The United States government may still not possess a budget, but those in Congress found another way to make due without one. When the House of Representatives recently voted 285-144 to temporarily suspend the approaching debt limit in a measure which was also later passed by the Senate, those in power did one thing they have done all too often in recent years. They kicked the can down the road.
With markets basking in new found interest and the Dow nearing its all-time high set in October 2007, the still looming budget battle may appear frivolous. With banks in the middle of the buying some may even be left to foolishly believe the ongoing budget battles aren't even crucial.
Still, every time Congress fails to make progress, another ominous date is set. The government now faces a potential shutdown on March 27th. By summer, the nation will once again stand on the brink of default.
Now some may choose to overlook the coming cloud of uncertainty after such nervousness at the end of 2012 went unabated. However, there is reason to believe this eventual budget battle will be even more troubling. With Nancy Pelosi once again alienating Republicans by recently announcing further tax hikes were still possible, the divide between the parties remains dubious. Things may have gotten even more treacherous when Paul Ryan vehemently proclaimed that "spending cuts are coming."
Such political gridlock threatens to hamper economic growth and effect multiple sectors. Still, banks appear primed to be among the hardest hit.
In the most recent earnings announcement, Bank of America (BAC) reported beating earnings by a penny, but missed slightly on revenue in large part due to unfriendly mortgage settlements the bank is still being left to overcome. For Citigroup (C), however, things got even worse as the company missed projected earnings by $0.28 a share.
Even the stronger banks are continuing to allow sizable reserves set aside to cover potential mortgage losses to bolster their reports. In the most recent quarter, JP Morgan (JPM) generated a $700 billion pre-tax benefit from releasing loan reserves in the fourth quarter.
Outside the continuing budget uncertainty, banks are growing even more unfavorable in the eyes of many consumers as a direct result of their continued attempts to counter the Dodd-Frank legislation. The recent elimination by many of free checking has only encouraged more consumers to flock to smaller, yet assumed safer, credit unions.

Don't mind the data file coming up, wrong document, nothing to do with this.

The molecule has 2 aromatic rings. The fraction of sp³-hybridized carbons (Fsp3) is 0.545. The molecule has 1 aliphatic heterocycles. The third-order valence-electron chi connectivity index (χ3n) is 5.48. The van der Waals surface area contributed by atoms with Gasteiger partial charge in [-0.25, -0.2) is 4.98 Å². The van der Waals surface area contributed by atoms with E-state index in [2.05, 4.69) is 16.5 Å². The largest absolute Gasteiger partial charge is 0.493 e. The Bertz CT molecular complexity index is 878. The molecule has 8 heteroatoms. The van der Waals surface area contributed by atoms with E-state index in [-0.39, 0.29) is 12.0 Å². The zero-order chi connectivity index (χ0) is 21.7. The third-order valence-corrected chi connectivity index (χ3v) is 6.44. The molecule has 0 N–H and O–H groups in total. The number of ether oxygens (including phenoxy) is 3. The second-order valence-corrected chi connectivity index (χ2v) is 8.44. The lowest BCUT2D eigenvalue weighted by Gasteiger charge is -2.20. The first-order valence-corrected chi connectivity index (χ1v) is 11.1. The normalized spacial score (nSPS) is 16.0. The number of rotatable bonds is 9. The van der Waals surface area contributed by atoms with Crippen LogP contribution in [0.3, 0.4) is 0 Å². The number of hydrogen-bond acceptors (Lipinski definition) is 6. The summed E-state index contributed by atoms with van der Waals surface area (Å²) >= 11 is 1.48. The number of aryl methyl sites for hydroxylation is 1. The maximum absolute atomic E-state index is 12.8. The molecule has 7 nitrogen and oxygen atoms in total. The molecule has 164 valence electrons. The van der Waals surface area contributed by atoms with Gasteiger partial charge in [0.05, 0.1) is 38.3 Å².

As for the lending which has become a very depressed spot for many banks in the past few years, things still appear a long way from fully recovering. With a recent poll of 25,000 voters showing 37% acknowledging rising prices as the biggest problem facing people like them, it's safe to say customers are still hesitant to willingly take on debt. The ongoing budget fiasco certainly doesn't help.
As the controversial Dodd-Frank bill becomes more a part of the growing troubles facing these institutions along with the threat of overdue spending cuts, banks are also left to no longer assume government aid will come flowing in.
As Wells Fargo CEO John Stumpf recently responded about whether Dodd-Frank eliminated the problem of "too big to fail," he responded, "Yes, it's in the language. It's in black and white. You cannot be bailed out."
Therefore, it should be acknowledged that the road ahead for the industry is nothing short of uncertain and prolonged bickering in Washington only casts a darker cloud over what has the potential to be an agonizingly frustrating environment.
With 2013 GDP expected to come in at a meager 3%, further tax increases still possible and another ugly government showdown on the horizon, banks appear to face a darker road than many might choose to admit.
With such uncertainty and many banks such as Wells Fargo still "hungry for loans," bank stocks appear to provide anything but a guarantee. As most continue to hover near 52-week highs as investors have chosen to focus more on the present than the future, the time for investors to take profits has arrived.